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Black leaders: where are they?

Certainly not in the inner cities where you'd expect. Things are improving, but a lot of people's attitudes have got to change. Martin Whittaker charts the progress

Daniel Khan is part of a very select group - one of only seven black principals in England's 386 FE colleges. But the distinction is one that Professor Khan, principal of Grimsby Institute of Further and Higher Education, hopes will quickly disappear as more non-white leaders assume office.

Only when you do the sums do you begin to comprehend just how seriously black staff are under-represented in senior FE positions. If the number of principals were in proportion to the 18 per cent of ethnic minority students funded by the Learning and Skills Council, there would be nearly 70.

Figures for management show similarly poor representation: there are only 58 senior managers and 256 middle managers from ethnic minorities. There are just nine who are chairs of college governors. And none of the leading sector organisations has a single ethnic minority member on its senior management team.

Professor Khan took up his Grimsby post five years ago and has since developed a solid reputation. Last year he won a STAR Award for outstanding leadership at the "Oscars" for the learning and skills sector. And in 2003, Ofsted inspectors judged 11 curriculum areas at the institute to be good.

One area, media studies, they declared to be outstanding.

"It's making people from ethnic minorities actually apply for the jobs and believe that they have a chance to get into some of these top positions,"

he says. "I think it raises awareness as well as giving support in terms of infrastructure, programmes and courses."

Daniel Khan was born in Trinidad, and trained as an accountant before moving to England. He worked in industry and moved into education in the early 1980s. After a spell in higher education, he became deputy principal in charge of finance and business development at York College.

Because he has bridged both the cross-sector and the cross-cultural divides, he has a broad perspective on diversity and equality. Why does he think ethnic minority staff are so poorly represented in top jobs?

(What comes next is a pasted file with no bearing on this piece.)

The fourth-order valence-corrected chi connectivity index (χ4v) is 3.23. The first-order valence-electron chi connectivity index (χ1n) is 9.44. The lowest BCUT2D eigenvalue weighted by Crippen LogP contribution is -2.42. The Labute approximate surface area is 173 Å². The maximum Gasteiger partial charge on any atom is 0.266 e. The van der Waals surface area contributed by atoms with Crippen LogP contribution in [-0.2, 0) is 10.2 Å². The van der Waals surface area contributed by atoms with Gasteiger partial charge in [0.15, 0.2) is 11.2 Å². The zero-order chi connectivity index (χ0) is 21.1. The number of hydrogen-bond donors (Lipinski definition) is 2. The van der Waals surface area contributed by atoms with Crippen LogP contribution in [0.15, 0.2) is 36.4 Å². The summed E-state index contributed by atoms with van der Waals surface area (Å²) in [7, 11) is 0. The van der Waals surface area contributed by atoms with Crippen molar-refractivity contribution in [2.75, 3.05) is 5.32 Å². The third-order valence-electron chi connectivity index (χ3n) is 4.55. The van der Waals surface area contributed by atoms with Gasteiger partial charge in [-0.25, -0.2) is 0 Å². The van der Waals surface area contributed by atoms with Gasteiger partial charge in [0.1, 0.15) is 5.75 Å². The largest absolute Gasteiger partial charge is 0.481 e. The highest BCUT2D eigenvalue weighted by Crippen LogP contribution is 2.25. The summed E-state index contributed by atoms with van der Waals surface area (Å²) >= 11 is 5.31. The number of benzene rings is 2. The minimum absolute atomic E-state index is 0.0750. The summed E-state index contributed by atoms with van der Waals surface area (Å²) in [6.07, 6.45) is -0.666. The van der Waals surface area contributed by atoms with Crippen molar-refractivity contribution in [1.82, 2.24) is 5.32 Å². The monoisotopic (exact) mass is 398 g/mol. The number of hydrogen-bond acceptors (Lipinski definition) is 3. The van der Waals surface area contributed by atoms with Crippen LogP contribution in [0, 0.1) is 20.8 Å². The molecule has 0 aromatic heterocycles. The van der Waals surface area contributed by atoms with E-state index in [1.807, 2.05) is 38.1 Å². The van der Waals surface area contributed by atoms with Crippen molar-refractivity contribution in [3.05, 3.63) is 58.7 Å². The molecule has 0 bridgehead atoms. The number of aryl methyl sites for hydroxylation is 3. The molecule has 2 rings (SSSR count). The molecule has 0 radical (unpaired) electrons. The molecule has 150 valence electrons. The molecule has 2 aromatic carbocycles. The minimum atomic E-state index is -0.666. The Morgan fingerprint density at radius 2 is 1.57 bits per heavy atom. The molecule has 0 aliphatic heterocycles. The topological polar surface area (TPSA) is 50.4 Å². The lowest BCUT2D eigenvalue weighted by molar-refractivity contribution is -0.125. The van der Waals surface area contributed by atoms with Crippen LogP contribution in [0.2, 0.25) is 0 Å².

"I think governing bodies of colleges probably need to be more aware of the issues of cross-cultural divide. Because generally, governing bodies are very conservative, although that's changing now.

"The other thing is progression. You cannot go to the top unless you progress to middle management, and there is an issue about people progressing within an organisation. In the private sector, you find progression is a lot quicker and more pronounced."

Mr Khan believes FE's poor record has parallels in universities and the health service. "If you take chief executives of NHS trusts, you have a lot of very good consultants (from ethnic minorities), but at that level of leadership there seem to be obstacles to progression.

"And you should check out how many university vice-chancellors are black."

Many people in FE have banded together to try to correct the obvious inbalance. The Network for Black Managers was set up to tackle the issue in 1998, when there were just two black college principals. Robin Landman, the network's secretary, says that, although there has been some progress, FE's record on diversity and equality is still worse than that of the police.

"I think there is a stubbornness to recognise the issue and act in a really decisive manner," he says.

One factor he believes is that there has been no lead government body taking responsibility, and colleges are autonomous organisations. "There's nobody actually saying: 'Do this or else.' "

Of the seven black college principals, two are in Hampshire and one in Surrey. Many urban areas with large ethnic minority populations go unrepresented. There is only one black principal in London. There are none in Birmingham, nor in the East Midlands.